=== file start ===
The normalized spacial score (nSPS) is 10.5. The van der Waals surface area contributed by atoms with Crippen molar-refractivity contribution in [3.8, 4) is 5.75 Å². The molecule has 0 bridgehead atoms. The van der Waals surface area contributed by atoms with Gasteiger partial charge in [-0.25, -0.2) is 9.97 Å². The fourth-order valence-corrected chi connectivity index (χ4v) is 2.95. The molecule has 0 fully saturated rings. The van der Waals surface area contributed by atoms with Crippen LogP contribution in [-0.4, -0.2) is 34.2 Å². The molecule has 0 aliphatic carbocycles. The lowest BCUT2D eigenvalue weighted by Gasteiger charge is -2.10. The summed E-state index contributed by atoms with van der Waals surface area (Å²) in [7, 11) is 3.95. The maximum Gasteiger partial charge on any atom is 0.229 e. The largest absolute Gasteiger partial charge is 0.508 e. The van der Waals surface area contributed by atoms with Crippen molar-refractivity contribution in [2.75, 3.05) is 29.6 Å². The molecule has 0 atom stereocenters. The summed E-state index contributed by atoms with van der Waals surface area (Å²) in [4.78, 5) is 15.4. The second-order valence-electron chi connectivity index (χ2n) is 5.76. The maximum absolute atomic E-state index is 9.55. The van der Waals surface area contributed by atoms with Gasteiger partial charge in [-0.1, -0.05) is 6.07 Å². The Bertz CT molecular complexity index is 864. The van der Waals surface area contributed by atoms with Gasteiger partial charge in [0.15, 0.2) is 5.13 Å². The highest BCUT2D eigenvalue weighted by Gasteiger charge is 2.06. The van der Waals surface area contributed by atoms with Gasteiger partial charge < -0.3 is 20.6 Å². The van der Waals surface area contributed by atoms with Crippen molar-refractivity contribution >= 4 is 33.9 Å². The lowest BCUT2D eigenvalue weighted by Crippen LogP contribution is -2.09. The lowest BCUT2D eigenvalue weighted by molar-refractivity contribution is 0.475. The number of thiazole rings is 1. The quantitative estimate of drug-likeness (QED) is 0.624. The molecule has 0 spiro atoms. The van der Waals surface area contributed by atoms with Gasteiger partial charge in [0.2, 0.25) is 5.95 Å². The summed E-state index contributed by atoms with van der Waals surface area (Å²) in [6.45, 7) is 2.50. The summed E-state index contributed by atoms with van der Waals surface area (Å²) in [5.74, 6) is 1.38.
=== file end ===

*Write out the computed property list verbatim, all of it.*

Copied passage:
The normalized spacial score (nSPS) is 10.5. The van der Waals surface area contributed by atoms with Crippen molar-refractivity contribution in [3.8, 4) is 5.75 Å². The molecule has 0 bridgehead atoms. The van der Waals surface area contributed by atoms with Gasteiger partial charge in [-0.25, -0.2) is 9.97 Å². The fourth-order valence-corrected chi connectivity index (χ4v) is 2.95. The molecule has 0 fully saturated rings. The van der Waals surface area contributed by atoms with Crippen LogP contribution in [-0.4, -0.2) is 34.2 Å². The molecule has 0 aliphatic carbocycles. The lowest BCUT2D eigenvalue weighted by Gasteiger charge is -2.10. The summed E-state index contributed by atoms with van der Waals surface area (Å²) in [7, 11) is 3.95. The maximum Gasteiger partial charge on any atom is 0.229 e. The largest absolute Gasteiger partial charge is 0.508 e. The van der Waals surface area contributed by atoms with Crippen molar-refractivity contribution in [2.75, 3.05) is 29.6 Å². The molecule has 0 atom stereocenters. The summed E-state index contributed by atoms with van der Waals surface area (Å²) in [4.78, 5) is 15.4. The second-order valence-electron chi connectivity index (χ2n) is 5.76. The maximum absolute atomic E-state index is 9.55. The van der Waals surface area contributed by atoms with Gasteiger partial charge in [-0.1, -0.05) is 6.07 Å². The Bertz CT molecular complexity index is 864. The van der Waals surface area contributed by atoms with Gasteiger partial charge in [0.15, 0.2) is 5.13 Å². The highest BCUT2D eigenvalue weighted by Gasteiger charge is 2.06. The van der Waals surface area contributed by atoms with Gasteiger partial charge < -0.3 is 20.6 Å². The van der Waals surface area contributed by atoms with Crippen molar-refractivity contribution >= 4 is 33.9 Å². The lowest BCUT2D eigenvalue weighted by Crippen LogP contribution is -2.09. The lowest BCUT2D eigenvalue weighted by molar-refractivity contribution is 0.475. The number of thiazole rings is 1. The quantitative estimate of drug-likeness (QED) is 0.624. The molecule has 0 spiro atoms. The van der Waals surface area contributed by atoms with Gasteiger partial charge in [0.2, 0.25) is 5.95 Å². The summed E-state index contributed by atoms with van der Waals surface area (Å²) in [6.45, 7) is 2.50. The summed E-state index contributed by atoms with van der Waals surface area (Å²) in [5.74, 6) is 1.38.